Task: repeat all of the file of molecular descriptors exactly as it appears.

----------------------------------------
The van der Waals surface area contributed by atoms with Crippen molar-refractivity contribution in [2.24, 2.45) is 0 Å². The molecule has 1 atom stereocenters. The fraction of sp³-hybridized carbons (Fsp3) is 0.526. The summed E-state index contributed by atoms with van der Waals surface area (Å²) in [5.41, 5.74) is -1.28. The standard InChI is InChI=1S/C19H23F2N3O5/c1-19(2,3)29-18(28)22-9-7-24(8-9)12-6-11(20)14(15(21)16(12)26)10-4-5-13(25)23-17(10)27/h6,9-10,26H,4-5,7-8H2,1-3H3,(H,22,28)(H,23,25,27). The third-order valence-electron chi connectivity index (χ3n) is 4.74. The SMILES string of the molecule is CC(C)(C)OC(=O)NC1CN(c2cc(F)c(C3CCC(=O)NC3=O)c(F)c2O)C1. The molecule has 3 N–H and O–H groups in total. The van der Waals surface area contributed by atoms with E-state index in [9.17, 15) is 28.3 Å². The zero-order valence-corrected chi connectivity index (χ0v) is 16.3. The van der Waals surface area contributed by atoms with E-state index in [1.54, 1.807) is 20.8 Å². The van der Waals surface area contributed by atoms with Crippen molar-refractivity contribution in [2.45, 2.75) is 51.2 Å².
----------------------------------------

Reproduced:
The van der Waals surface area contributed by atoms with Crippen molar-refractivity contribution in [2.24, 2.45) is 0 Å². The molecule has 1 atom stereocenters. The fraction of sp³-hybridized carbons (Fsp3) is 0.526. The summed E-state index contributed by atoms with van der Waals surface area (Å²) in [5.41, 5.74) is -1.28. The standard InChI is InChI=1S/C19H23F2N3O5/c1-19(2,3)29-18(28)22-9-7-24(8-9)12-6-11(20)14(15(21)16(12)26)10-4-5-13(25)23-17(10)27/h6,9-10,26H,4-5,7-8H2,1-3H3,(H,22,28)(H,23,25,27). The third-order valence-electron chi connectivity index (χ3n) is 4.74. The SMILES string of the molecule is CC(C)(C)OC(=O)NC1CN(c2cc(F)c(C3CCC(=O)NC3=O)c(F)c2O)C1. The molecule has 3 N–H and O–H groups in total. The van der Waals surface area contributed by atoms with E-state index in [9.17, 15) is 28.3 Å². The zero-order valence-corrected chi connectivity index (χ0v) is 16.3. The van der Waals surface area contributed by atoms with E-state index in [1.54, 1.807) is 20.8 Å². The van der Waals surface area contributed by atoms with Crippen molar-refractivity contribution in [2.45, 2.75) is 51.2 Å².